Why I “Chopped” My T-Bucket Body

I hate to say it, but I’ve had an old T-Bucket body taking up space in my garage for years because I was afraid to move ahead with a plan I’ve had. My plan is to build a T-Bucket incorporating numerous elements of significant T-Buckets that have inspired me by their uniqueness over the years. The first of those was built in the early 60s by San Antonio, Texas hot rodder, Kit Carlisle. It was featured in both Hot Rod and Car Craft (and more recently, a nice couple of pics appeared in The Rodders Journal). What I love most about it is the stance.

Kit Carlisle T-Bucket

The second major influence was a radical T-Bucket built in the mid-60s by Chicago hot rodder, Don Kendall. It was featured in Rod & Custom. While I’m in love with its low stance and bobtail T look, it’s Don’s truly unique interior design that’s kept me fascinated all these years. I had a chance to meet Don recently and will cover that and Don’s other truly innovative T-Bucket in another post in the near future, but here’s a brief look at what was capturing people’s attention at shows back then.


The third truly legendary T-Bucket, which is the one driving the major changes to my T-Bucket body, is the radical “Leg Show” built by Californian Dan Eichstedt. It debuted at the 1970 Oakland Roadster Show and later captured the hot rod world’s attention on the cover of the January, 1971 Rod & Custom.


I’m crazy about every aspect of Dan’s truly unique T, but what captures your immediate attention is the radically altered body that helped give it those cartoon-like proportions that left an indelible impression with everyone who saw it.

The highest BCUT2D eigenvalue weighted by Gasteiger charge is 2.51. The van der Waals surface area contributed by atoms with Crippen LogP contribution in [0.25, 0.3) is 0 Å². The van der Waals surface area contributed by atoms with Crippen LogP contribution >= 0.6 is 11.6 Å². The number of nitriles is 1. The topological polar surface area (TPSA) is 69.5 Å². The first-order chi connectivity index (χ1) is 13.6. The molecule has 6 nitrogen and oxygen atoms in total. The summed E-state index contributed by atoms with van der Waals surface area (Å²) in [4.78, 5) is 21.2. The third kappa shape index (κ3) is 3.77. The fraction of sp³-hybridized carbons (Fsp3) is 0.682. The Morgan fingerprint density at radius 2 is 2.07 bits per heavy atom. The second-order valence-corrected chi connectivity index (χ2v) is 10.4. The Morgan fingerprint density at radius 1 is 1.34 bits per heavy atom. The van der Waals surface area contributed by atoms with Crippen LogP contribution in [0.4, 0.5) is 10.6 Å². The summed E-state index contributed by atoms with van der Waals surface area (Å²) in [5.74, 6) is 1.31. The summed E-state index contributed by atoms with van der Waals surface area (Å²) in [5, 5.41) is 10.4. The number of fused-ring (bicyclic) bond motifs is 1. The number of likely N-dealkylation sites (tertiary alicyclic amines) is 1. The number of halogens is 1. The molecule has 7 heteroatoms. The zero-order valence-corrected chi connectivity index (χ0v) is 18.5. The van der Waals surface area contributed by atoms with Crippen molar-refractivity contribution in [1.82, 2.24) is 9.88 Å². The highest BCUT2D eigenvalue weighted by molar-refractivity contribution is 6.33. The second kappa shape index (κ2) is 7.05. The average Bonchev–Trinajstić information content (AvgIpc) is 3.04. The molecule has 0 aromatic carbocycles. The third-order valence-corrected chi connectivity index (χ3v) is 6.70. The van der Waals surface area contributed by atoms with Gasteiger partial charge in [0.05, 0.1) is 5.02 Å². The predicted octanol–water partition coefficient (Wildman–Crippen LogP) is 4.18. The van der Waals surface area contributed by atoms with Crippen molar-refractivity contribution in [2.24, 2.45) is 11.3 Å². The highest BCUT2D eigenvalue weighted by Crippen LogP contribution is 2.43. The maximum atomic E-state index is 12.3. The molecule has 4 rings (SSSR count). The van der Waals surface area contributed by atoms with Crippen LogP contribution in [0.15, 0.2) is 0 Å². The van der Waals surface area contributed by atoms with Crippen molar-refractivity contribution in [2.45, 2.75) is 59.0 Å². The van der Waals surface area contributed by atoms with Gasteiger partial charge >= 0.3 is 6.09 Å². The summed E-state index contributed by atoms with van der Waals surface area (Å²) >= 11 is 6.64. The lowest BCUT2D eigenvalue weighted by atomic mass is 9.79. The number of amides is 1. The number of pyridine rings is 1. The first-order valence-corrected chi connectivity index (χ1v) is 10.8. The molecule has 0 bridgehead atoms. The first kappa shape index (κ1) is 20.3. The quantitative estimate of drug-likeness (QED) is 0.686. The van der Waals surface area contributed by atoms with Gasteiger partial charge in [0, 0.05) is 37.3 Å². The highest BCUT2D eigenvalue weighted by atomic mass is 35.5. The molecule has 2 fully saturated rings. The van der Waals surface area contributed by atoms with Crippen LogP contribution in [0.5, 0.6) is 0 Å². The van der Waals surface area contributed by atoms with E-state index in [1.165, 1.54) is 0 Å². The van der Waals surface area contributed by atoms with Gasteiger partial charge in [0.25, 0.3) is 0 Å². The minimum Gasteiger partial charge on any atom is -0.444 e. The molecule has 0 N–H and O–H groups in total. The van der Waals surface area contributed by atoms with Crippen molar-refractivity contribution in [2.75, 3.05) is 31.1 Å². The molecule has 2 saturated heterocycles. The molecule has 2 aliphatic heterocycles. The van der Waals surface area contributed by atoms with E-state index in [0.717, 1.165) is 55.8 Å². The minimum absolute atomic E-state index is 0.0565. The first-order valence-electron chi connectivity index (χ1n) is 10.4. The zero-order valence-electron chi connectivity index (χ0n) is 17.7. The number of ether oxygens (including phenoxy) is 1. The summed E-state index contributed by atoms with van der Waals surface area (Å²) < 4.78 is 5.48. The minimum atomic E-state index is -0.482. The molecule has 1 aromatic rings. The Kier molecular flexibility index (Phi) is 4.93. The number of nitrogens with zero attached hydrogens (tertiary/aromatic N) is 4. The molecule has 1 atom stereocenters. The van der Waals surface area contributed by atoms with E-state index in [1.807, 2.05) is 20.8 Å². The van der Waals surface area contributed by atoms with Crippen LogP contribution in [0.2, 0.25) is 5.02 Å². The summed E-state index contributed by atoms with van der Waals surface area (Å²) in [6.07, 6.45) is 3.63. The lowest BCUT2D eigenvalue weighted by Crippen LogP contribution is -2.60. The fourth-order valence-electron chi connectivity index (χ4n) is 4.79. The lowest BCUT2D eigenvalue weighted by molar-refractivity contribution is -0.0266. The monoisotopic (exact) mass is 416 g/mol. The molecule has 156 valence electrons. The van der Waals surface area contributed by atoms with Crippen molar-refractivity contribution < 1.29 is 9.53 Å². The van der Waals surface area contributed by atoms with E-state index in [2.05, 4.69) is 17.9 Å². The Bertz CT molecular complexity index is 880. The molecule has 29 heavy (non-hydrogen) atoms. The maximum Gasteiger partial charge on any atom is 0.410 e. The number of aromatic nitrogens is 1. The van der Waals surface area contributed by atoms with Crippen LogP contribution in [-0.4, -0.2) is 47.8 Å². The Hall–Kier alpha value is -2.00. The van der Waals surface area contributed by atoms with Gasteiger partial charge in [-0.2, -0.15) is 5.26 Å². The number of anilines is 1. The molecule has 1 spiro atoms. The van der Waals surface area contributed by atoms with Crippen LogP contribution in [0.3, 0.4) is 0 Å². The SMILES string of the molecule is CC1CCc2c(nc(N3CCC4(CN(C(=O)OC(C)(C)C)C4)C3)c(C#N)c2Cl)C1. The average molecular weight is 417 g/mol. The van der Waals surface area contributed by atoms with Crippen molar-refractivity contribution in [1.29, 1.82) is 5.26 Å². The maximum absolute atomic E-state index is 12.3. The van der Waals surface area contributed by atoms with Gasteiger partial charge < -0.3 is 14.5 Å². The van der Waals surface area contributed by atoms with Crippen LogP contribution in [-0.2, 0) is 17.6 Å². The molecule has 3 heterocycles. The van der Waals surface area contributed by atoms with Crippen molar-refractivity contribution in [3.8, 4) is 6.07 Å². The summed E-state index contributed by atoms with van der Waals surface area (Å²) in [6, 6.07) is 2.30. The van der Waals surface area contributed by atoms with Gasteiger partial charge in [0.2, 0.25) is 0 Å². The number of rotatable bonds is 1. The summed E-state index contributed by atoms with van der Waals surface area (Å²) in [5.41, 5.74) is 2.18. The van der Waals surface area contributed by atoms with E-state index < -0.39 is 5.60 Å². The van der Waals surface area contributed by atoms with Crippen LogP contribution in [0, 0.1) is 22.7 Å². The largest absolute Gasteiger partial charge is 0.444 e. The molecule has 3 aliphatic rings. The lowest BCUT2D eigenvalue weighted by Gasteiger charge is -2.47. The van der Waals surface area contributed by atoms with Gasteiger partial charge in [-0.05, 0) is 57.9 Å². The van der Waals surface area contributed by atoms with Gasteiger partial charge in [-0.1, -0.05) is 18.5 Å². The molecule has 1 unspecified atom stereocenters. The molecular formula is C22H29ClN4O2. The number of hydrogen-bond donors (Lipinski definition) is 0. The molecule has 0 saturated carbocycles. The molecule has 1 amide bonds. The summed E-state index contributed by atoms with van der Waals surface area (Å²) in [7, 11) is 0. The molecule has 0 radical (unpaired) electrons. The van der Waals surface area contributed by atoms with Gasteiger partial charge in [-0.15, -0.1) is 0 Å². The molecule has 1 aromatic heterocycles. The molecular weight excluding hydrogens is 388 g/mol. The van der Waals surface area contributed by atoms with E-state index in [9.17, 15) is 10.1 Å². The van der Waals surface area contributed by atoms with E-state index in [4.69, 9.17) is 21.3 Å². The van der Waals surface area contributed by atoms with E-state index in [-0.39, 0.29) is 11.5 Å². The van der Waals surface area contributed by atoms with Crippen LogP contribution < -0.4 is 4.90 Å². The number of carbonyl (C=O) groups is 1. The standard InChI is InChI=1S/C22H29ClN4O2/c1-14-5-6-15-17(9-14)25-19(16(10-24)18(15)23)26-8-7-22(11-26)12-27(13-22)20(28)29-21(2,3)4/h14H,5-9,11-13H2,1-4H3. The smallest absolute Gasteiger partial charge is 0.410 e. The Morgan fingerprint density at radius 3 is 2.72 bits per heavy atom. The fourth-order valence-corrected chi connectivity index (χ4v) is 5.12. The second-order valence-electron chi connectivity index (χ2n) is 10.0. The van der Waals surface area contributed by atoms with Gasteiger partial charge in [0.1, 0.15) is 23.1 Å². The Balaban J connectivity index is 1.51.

I also had the opportunity recently to meet Dan and hear the fascinating story about how the “Leg Show” came about and will be sharing that, along with a treasure trove of photos in an upcoming post. You’ll note from the photo above that the body of Dan’s T has undergone some rather major surgery and I wanted to do something similar with my T build, using the old MAS body I kept bumping into in the garage.


So, about 18 months ago I took a piece of chalk and marked off how I might go about sectioning or otherwise chopping this T-Bucket body. After all, when you buy the cheapest body out there you might as well take some time to give it some personality.

But, after chalking it I stalled. I couldn’t bring myself to get out the jigsaw and start chopping it. Why? Because I was afraid of not being able to get it put back together and worried it might look like a mess or fall apart after its first pothole encounter. Then, I saw the light.

As you know, I’ve been working with Bob Hamilton to market his fabulous StreetRod 101: Hot Rod Frame & Chassis Construction DVDs at my other website, www.StreetRodPlans.com. It’s gotten very enthusiastic response from everyone who’s bought it. And that leads us to my awakening — and chopping.

Beyond the initial tremendously informative 4-1/2 hour DVD, Bob compiled a true instructional video library on just about every aspect of street rod and hot rod home-building. One of the first of those new DVD sets is an incredible 5-hour, 3-DVD set titled, Fiberglass Body Modifications. After watching that, I had the complete confidence to go out to the garage, put on my face shield, and fire up my jigsaw!


So, when you section a T-Bucket body by 5 inches, this is what it looks like (at least temporarily held in place with duct tape). It’s now looking a bit more distinctive, somewhat like the 1915-style bodies popularized by Dan Woods and CCR and has begun to take on the proportions more to my liking as in Dan’s “Leg Show”. I didn’t chop it as much as Dan did because my aim wasn’t to copy, but rather, to be inspired by his work.


With all that confidence, I moved to the firewall and narrowed it by 4 inches. I know, there are plenty of guys who complain about not enough room in a T-Bucket. I’m reminded of a great Jay Leno response when he was offered a Diet Coke: “Diet Coke? Give me a real Coke — with extra sugar!”

Now, I have to get my fiberglass supplies and start putting to use the valuable information I gained from Bob Hamilton’s 5-hour, 3-DVD set titled, Fiberglass Body Modifications. Get yours and you can do it, too.

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